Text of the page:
Parra “Imaginador” Red Blend 2016
It may come as a surprise that the industrial town of Bio Bio in Concepcion, Chile, is home to the world’s foremost soil scientist for vineyards. But that’s the truth. Pedro Parra, Ph.D. in soil science and living legend among vineyard managers and winemakers worldwide, hails from Concepcion. And now, he makes his own wine right there.
Pedro’s resume reads like a falsified Ivy League college-entrance application, except that everything on his CV, he’s actually done. And it’s astounding. Pedro’s viticultural work includes Burgundy (Domaine Roulot and Liger Belair), Barolo (our beloved Marengo, among others), Oregon’s Willamette Valley (Chapter 24 and its associated wineries), Argentina and Italy (Altos las Hormigas, among many others).
Pedro’s work has taken him far and wide, but it has also taken him home. Here is how he explains about his own wine project:
“Pedro Parra y Familia was born in my head many years ago, but it was only after 15 years as a consultant, traveling and working all around, [that] I felt mature enough to begin. The place was also simple; Home. Today, [my home] is still not well known in the world. It makes me think to places I love, like Galicia, Barolo, Morgon, places that were old in tradition, but unknown to the world a few years ago. With my project, I hope to help all those brave vignerons that protected, for more than 200 years, their vines against the industrial forest companies, against politicians, against the big wine industries who abuse them, paying them almost zero for their best grapes. And I dream to see those places, and my home, Concepción, become the wine center of the universe.”
Bio Bio is extremely isolated – the indigenous Mapuche didn’t surrender to the conquistadors until the 1870s—by which point, European was the dominant local ancestry. This isolation led to a strong local commitment to viticulture, wine, and environment. It is a region totally lost in time, having none of the recent dictator Pinochet’s modernity thrust upon it; nor modern international varieties; nor high-yielding production schemes, be they mechanical, chemical or otherwise.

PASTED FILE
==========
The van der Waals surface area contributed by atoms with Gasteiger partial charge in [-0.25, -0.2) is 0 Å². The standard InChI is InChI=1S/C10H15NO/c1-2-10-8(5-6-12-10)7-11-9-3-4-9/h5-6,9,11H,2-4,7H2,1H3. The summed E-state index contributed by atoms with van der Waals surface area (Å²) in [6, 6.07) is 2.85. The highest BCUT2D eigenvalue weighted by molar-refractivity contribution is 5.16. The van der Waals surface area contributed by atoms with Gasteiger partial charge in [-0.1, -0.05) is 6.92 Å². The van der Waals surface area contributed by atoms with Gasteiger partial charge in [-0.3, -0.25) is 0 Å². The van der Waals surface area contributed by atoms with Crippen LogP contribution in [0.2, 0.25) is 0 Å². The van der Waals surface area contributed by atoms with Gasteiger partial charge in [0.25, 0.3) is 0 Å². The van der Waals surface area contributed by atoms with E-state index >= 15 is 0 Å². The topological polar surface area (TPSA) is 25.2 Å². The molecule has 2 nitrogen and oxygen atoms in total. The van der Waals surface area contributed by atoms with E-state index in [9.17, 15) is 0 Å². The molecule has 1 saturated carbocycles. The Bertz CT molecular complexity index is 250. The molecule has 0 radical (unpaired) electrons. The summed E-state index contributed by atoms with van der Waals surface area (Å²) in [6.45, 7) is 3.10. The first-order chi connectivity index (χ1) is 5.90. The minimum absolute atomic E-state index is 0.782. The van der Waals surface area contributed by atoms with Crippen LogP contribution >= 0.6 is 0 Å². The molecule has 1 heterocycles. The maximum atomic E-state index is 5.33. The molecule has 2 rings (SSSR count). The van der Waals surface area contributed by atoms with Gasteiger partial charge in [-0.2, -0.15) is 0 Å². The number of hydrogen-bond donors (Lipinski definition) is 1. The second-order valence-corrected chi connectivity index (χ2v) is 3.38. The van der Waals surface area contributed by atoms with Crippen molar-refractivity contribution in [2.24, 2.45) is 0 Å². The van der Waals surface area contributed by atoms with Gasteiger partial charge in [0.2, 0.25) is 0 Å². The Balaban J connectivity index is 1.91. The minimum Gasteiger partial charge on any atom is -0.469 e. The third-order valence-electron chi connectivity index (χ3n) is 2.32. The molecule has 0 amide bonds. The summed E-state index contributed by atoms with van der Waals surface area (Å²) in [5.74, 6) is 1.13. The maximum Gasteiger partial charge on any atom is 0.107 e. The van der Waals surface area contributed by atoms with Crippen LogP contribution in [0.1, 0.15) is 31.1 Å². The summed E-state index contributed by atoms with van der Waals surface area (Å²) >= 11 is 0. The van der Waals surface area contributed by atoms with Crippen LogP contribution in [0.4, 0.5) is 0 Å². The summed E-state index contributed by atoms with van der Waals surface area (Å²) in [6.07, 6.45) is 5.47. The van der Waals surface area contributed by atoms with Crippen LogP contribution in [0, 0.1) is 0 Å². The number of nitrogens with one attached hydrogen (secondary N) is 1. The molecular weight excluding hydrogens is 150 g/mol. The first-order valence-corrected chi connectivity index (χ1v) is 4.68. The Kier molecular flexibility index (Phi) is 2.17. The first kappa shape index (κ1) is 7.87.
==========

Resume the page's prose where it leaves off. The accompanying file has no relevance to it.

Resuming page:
The resulting wine may just become the center of your wine-drinking universe. This spicy and savory red is juicy, fresh, minerally and lively with spirit and vigor. It is a wine with immense complexity – if you want to go looking for it – but you can also simply polish off a bottle on the patio, all with the ease of a cool glass of water on a hot summer day.
As an accomplished soil scientist, Pedro believes that the land can be key to understanding the flavors in wine. And here, planted on all-granitic soils, the wine has a sparkly, vivid fruit intensity and long, lingering minerality. Drink it now because, really, why wait? As a cocktail, with fresh seafood, or even – if our weather just gets a touch better – grilled meats. This is the ultimate spring pairing red wine.
Bio Bio and Pedro’s wine are unknown to the wine scene – for now. But so were Burgundy, Barolo, Brunello, Willamette Valley and many other regions just a few decades ago. Who’s not to say this may become the next hot spot in the world of wine?